In just a little over a month in 2021, there have been seven shutdowns so far.

A visual from the farmer's protest with three of them holding up their phones
Atom Rights Thursday, February 04, 2021 - 16:59

Pop singer Rihanna's tweet asking why the world wasn't discussing the farmers' protest in India was linked to a CNN article on the internet shutdown around Delhi. While the Union government and several celebrities have rushed to defend the move, implying that this was an "internal issue", the fact remains that internet shutdowns have become the go-to measure for the Union government to clamp down on dissent. Last week, internet services were snapped by the Ministry of Home Affairs (MHA) in large areas where the farm protests were on, such as Singhu, Ghazipur, Tikri, Mukarba Chowk, Nangloi and their adjoining areas within the National Capital Territory (NCT) of Delhi. A large number of mobile subscribers were unable to access the internet, with some reports putting it at almost 50 million. While it is unlikely that WiFi connections were impacted, the number of WiFi users is abysmally low, as it is primarily used in public spaces and offices.  

According to Internet Shutdowns, a tracker by SFLC.in, India saw 83 shutdowns in 2020, and in just a little over a month in 2021, there have been seven shutdowns so far. India shut off the internet 83 times in 2020, a year in which the country was in the middle of a pandemic, which made internet access all the more significant. According to reports on  yet-to-be published data by Access Now and the KeepItOn coalition, India ranked 1 in the world in terms of internet shutdowns.

A joint statement by the Internet Freedom Foundation, Free Software Movement of India and the Software Freedom Law Center (which runs Internet Shutdowns) after the internet shutdown during the farmers’ protest, said it fears that internet shutdowns have become “the government's routine response to protests”.

Stating that the internet shutdown orders were “impermissibly vague”, the statement added that internet shutdowns may be counterproductive. “...empirical studies suggest that internet shutdowns incentivize disorganized violence by cutting off channels for communication and coordination which are necessary for planned peaceful protests. There is already substantial police and paramilitary presence at the protest sites to identify and stop individuals who may be engaging in illegal activities, and a blanket internet shutdown which deprives lakhs of people of internet access is wholly unnecessary,” the statement said. 

“The harm caused by these internet shutdowns outweigh any speculative benefit,” the statement added, noting that it inconveniences those who live around the protest sites.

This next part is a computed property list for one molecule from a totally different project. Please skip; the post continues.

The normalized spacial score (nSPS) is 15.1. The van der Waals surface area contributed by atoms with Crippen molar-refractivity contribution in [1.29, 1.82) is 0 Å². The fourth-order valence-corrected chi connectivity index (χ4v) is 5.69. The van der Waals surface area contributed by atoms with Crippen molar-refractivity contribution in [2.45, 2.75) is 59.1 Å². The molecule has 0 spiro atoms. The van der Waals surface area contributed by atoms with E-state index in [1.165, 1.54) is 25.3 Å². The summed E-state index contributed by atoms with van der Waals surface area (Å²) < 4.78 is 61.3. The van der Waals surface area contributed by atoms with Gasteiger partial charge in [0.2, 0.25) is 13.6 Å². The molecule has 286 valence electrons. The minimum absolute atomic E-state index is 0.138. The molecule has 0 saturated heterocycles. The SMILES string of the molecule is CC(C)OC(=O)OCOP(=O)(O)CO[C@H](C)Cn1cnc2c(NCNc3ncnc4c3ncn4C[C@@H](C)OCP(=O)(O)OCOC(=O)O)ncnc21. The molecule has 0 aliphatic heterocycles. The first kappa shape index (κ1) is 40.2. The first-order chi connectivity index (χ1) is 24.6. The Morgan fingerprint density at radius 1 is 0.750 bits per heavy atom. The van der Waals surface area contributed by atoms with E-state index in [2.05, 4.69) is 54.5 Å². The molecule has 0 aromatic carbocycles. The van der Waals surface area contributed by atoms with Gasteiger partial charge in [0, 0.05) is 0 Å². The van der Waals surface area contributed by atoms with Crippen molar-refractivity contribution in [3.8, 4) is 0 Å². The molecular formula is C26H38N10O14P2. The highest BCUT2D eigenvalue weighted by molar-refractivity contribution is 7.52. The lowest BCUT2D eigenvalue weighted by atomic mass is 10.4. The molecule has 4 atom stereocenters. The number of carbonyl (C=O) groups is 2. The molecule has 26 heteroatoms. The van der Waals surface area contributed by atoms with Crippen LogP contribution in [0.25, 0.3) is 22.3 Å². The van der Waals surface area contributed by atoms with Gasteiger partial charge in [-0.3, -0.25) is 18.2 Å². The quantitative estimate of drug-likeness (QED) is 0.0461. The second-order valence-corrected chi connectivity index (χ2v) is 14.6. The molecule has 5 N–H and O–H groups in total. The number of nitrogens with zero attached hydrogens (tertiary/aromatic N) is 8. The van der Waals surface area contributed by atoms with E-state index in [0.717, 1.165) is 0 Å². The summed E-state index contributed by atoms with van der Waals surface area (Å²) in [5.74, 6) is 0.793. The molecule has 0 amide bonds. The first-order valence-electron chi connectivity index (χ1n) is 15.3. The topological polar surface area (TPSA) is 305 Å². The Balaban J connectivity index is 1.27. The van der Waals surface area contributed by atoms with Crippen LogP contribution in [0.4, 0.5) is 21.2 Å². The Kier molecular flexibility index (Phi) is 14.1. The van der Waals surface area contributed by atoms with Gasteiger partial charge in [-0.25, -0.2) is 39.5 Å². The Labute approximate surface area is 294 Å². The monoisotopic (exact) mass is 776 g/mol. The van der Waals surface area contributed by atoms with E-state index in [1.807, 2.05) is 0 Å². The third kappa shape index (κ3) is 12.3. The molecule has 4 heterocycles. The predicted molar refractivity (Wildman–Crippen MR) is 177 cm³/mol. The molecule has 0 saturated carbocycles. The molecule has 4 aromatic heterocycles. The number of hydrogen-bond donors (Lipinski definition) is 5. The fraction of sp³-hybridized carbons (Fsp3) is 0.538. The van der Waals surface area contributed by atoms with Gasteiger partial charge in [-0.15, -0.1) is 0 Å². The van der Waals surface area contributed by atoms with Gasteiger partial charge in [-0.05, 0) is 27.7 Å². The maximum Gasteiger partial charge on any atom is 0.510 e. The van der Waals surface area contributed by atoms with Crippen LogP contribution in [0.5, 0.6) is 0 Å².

Internet Shutdowns puts the longest internet shutdown at 213 days in Kashmir after Article 370 was abrogated, from August 4, 2019 to March 4, 2020. The internet can only be accessed on 2G, which will continue till February 6, and this is likely to be extended. The Jammu and Kashmir administration had said that postpaid SIM card holders will be given access to the internet and prepaid SIM holders will not. 4G services are currently available in and restricted to only two districts — Ganderbal in Kashmir and Udhampur in Jammu, which have had 4G since August 2020. 

It was in January 2020 that the Supreme Court said that the ban in Jammu and Kashmir without a fixed duration was a violation of telecom rules as well as that of freedom of speech and expression. Internet shutdowns are done by way of the Temporary Suspension of Telecom Services (Public Emergency or Public Safety) Rules, passed into law in 2017. Internet shutdowns under this have been limited to 15 days by the court. In Jammu and Kashmir, the extension of the order to restrict internet speeds has now become a fortnightly occurrence, and has also slipped from public memory in the rest of the country. 

Apart from Jammu and Kashmir and now for the farmers’ protests, the internet has been shut down for protests against the Citizenship Amendment Act and the National Register of Citizens, and even to curb cheating during the Pu­blic Service Combined Co­mpetitive (Prelims) examination in Arunachal Pradesh.

As Medianama founder Nikhil Pahwa wrote on Twitter, shutting down the internet is an act of desperation.

“An Internet shutdown is a suspension of our fundamental right to free speech. When the medium of enabling speech such as the Internet is shut, it has a disproportionate effect of censorship. 2G barely works, so it is no different from an Internet Shutdown,” he wrote. 

Internet Freedom Foundation Executive Director Apar Gupta tweeted that internet shutdowns “are not a solution to disinformation or the breach of law and order”.

“High speed internet serves as an important tool for accountability & digital assembly. Quite often in peaceful protest it is one of the few ways how safety & documenting excessive physical force (sic). This may not suit state or political goals but is vital for democracy,” he wrote.

Apart from clamping down on the rights of citizens, there are also very real costs to India shutting down internet or throttling speeds. According to a report by Top10VPN, India imposed internet shutdowns for 1,655 hours in 2020, but throttled bandwidth for much longer, at 7,272 hours. Throttling bandwidth ensures that the internet is extremely slow to use. In terms of economic costs, Top10VPN put the figure at $2.8bn, but estimates it to be higher. This figure alone is estimated to be 70% of the world’s cost of shutting off the internet.

As lawyer and international public policy counsel Raman Jit Singh Chima wrote in the Times of India, “It is irreconcilable that the world's largest democracy can allow for internet shutdowns to be regularly ordered with an absence of any direct judicial oversight of these extraordinary powers.”

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